Course Hero. "The Hitchhiker's Guide to the Galaxy Study Guide." Course Hero. 28 Nov. 2016. Web. 19 Aug. 2018. <https://www.coursehero.com/lit/The-Hitchhikers-Guide-to-the-Galaxy/>.
Course Hero. (2016, November 28). The Hitchhiker's Guide to the Galaxy Study Guide. In Course Hero. Retrieved August 19, 2018, from https://www.coursehero.com/lit/The-Hitchhikers-Guide-to-the-Galaxy/
(Course Hero, 2016)
Course Hero. "The Hitchhiker's Guide to the Galaxy Study Guide." November 28, 2016. Accessed August 19, 2018. https://www.coursehero.com/lit/The-Hitchhikers-Guide-to-the-Galaxy/.
Course Hero, "The Hitchhiker's Guide to the Galaxy Study Guide," November 28, 2016, accessed August 19, 2018, https://www.coursehero.com/lit/The-Hitchhikers-Guide-to-the-Galaxy/.
In his moment of brilliance, Arthur's brief use of the Improbability Drive has not only caused Magrathea's missiles to vanish, but has also redecorated the ship's bridge rather spectacularly. Otherwise, nothing has changed, and the ship is still orbiting the legendary planet. Quite improbably, the missiles have turned into a bowl of petunias and a poor innocent sperm whale.
As the whale plummets toward the planet below, the record of its thoughts during its existence is quite short. Existential questions—such as "Who am I?" and "Why am I here?"—are followed by awareness of physical sensations. Self-awareness quickly leads to awareness of the large, flat, round thing coming toward it very fast. The poor creature's last thought before it hits the ground is, "I wonder if it will be friends with me?"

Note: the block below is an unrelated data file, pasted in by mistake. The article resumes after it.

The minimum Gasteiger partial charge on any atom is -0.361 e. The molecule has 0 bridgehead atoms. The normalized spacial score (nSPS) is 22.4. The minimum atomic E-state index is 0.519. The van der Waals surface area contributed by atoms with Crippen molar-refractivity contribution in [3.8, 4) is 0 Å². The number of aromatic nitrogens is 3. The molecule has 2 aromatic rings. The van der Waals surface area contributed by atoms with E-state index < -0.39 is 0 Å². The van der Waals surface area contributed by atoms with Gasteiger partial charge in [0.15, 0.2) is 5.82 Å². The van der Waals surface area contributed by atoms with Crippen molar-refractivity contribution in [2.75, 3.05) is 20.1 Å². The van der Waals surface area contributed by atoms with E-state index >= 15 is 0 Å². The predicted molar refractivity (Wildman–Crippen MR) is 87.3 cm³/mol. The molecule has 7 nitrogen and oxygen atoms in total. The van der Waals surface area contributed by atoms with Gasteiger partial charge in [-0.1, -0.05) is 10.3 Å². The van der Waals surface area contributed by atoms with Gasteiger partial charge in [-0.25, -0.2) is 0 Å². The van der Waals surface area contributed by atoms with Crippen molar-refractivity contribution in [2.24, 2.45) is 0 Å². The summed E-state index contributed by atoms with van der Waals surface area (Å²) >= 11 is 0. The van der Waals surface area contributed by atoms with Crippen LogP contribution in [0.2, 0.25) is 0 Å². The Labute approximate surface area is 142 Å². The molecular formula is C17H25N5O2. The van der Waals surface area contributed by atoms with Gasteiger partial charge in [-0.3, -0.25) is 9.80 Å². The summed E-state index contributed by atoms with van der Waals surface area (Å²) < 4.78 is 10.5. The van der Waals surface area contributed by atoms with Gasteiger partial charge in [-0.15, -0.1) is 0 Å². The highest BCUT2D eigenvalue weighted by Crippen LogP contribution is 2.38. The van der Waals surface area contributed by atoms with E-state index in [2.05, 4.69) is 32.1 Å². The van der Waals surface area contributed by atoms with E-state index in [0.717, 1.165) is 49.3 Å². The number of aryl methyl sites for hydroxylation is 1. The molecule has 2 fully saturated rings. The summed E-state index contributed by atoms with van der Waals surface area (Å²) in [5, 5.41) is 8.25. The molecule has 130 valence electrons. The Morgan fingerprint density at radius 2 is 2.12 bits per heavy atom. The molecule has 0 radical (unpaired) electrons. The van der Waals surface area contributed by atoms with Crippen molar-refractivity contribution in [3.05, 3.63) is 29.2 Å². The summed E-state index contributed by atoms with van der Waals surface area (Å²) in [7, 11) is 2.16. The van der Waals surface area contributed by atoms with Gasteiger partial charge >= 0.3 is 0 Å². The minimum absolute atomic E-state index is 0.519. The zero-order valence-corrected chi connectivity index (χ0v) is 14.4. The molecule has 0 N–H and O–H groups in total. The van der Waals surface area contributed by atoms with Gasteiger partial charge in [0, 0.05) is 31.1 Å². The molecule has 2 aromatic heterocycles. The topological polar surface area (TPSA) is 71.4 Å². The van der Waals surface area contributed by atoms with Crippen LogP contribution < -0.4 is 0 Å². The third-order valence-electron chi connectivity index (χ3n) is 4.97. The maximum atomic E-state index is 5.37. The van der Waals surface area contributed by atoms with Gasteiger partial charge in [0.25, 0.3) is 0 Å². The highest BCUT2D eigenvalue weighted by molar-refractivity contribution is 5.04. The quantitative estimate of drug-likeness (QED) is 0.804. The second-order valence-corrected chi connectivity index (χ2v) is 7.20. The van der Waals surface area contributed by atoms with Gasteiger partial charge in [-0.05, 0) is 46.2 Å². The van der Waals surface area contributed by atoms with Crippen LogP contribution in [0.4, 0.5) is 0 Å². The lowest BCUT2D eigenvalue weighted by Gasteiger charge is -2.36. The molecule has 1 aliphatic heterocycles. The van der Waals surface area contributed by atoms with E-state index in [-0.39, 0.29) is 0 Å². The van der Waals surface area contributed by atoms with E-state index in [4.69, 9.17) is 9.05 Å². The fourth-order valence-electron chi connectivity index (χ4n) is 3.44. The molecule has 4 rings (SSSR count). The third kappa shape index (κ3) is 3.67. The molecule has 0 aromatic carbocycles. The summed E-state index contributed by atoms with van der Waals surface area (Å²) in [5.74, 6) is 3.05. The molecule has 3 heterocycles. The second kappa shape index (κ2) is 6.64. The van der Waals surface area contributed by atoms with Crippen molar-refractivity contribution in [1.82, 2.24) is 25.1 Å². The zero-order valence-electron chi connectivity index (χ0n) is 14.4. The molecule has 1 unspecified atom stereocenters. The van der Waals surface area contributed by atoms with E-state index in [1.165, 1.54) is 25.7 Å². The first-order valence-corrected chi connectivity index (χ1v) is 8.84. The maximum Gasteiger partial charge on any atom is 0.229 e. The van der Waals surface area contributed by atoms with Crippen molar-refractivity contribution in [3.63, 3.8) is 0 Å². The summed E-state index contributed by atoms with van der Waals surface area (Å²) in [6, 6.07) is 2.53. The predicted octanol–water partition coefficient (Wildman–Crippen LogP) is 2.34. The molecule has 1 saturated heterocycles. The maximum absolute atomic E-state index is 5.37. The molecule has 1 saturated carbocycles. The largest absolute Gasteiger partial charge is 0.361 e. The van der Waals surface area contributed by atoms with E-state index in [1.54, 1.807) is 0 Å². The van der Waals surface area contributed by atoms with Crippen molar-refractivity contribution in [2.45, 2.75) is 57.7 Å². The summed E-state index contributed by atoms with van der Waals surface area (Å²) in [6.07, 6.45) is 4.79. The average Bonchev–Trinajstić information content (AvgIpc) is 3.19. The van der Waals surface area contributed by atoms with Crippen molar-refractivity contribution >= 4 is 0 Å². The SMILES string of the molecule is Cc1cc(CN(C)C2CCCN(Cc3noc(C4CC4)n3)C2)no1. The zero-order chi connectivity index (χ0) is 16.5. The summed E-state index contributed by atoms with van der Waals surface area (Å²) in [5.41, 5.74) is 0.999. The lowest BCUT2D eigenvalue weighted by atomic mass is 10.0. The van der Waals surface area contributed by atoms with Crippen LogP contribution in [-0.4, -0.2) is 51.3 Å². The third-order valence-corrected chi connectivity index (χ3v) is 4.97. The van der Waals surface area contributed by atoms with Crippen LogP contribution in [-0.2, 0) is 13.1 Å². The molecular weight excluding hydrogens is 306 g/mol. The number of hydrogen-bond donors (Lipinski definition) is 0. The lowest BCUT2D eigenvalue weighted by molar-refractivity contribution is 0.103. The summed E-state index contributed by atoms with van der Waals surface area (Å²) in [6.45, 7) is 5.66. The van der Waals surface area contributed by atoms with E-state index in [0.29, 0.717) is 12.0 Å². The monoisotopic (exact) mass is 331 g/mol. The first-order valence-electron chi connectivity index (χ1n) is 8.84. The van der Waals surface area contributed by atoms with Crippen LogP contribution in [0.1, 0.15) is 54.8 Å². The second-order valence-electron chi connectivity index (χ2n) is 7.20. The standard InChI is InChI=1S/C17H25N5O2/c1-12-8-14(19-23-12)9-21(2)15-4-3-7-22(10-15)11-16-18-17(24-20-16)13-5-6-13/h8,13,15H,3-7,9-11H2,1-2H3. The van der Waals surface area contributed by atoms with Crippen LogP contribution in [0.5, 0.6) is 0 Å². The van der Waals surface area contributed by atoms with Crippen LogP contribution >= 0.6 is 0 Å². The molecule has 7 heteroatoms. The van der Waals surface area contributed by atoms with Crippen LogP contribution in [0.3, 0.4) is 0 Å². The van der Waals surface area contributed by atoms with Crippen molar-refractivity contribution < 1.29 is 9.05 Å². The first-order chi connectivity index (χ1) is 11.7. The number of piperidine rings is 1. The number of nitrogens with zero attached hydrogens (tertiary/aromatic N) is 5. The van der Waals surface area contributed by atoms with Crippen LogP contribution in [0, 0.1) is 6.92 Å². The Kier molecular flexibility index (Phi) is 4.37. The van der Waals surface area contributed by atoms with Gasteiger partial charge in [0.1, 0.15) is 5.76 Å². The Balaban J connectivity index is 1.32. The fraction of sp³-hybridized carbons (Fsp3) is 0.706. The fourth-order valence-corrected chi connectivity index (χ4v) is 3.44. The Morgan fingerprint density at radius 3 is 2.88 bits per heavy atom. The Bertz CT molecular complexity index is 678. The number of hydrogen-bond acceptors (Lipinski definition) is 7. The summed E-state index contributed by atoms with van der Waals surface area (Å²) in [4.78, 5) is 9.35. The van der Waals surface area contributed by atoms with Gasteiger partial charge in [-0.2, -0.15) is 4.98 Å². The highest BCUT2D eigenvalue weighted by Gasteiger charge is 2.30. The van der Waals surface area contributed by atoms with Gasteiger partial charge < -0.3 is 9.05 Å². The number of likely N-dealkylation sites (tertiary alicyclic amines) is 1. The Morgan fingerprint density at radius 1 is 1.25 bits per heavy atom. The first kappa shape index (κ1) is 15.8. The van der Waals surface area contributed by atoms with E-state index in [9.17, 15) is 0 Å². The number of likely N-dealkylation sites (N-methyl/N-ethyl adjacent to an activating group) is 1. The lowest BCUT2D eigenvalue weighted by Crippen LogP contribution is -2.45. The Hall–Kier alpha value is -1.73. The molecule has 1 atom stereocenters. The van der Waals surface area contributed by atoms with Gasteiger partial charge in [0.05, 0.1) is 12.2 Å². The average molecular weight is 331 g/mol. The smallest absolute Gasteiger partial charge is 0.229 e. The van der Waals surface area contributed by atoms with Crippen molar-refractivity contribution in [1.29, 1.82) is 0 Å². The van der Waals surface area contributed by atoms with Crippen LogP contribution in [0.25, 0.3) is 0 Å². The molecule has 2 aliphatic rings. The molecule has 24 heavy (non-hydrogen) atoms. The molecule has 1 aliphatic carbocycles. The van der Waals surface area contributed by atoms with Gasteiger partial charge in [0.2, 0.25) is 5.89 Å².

On the other hand, the bowl of petunias' singular thought as it falls is "Oh, no, not again." Perhaps if people knew what this meant, much more would be understood about the nature of the universe.
Use of the Improbability Drive has safely and improbably spared the four travelers from certain death. Other results of using the drive are predictably unpredictable, including the now fashionably redesigned ship's interior, and the transformation of the attacking missiles into a whale and a bowl of petunias.
The sudden presence of the whale is absurd, yet it is meant to inspire both compassion and thought. According to Douglas Adams, the whale came about in response to watching an American detective show in which victims were being killed one after the other as mere plot points. The fact that realistically they would have people mourning their loss or angrily demanding justice never made it into the script. The body count simply mounted to provide a reason for a police investigation. Adams decided to write a character whose sole purpose was to die to push the plot and to make his audience care about it. Apparently, he succeeded. He received angry letters saying how cruel and callous the incident was. He also presented, by way of the whale, some essential questions of life, which foreshadow the search for the Ultimate Question that emerges later in the story.
The bowl of petunias is another matter, mostly dealing with reincarnation. An explanation for the petunias' mournful "Oh, no, not again" does not appear until much later in the five-part trilogy. In Chapter 16 of Life, the Universe and Everything (third in the series), Arthur discovers that he and a being named Agrajag are somehow eternally linked. Agrajag has been born several times as a rabbit, a fly, a newt, and the like. Each time, he is killed in an untimely fashion by Arthur. Agrajag identifies the bowl of petunias as one of his prior incarnations.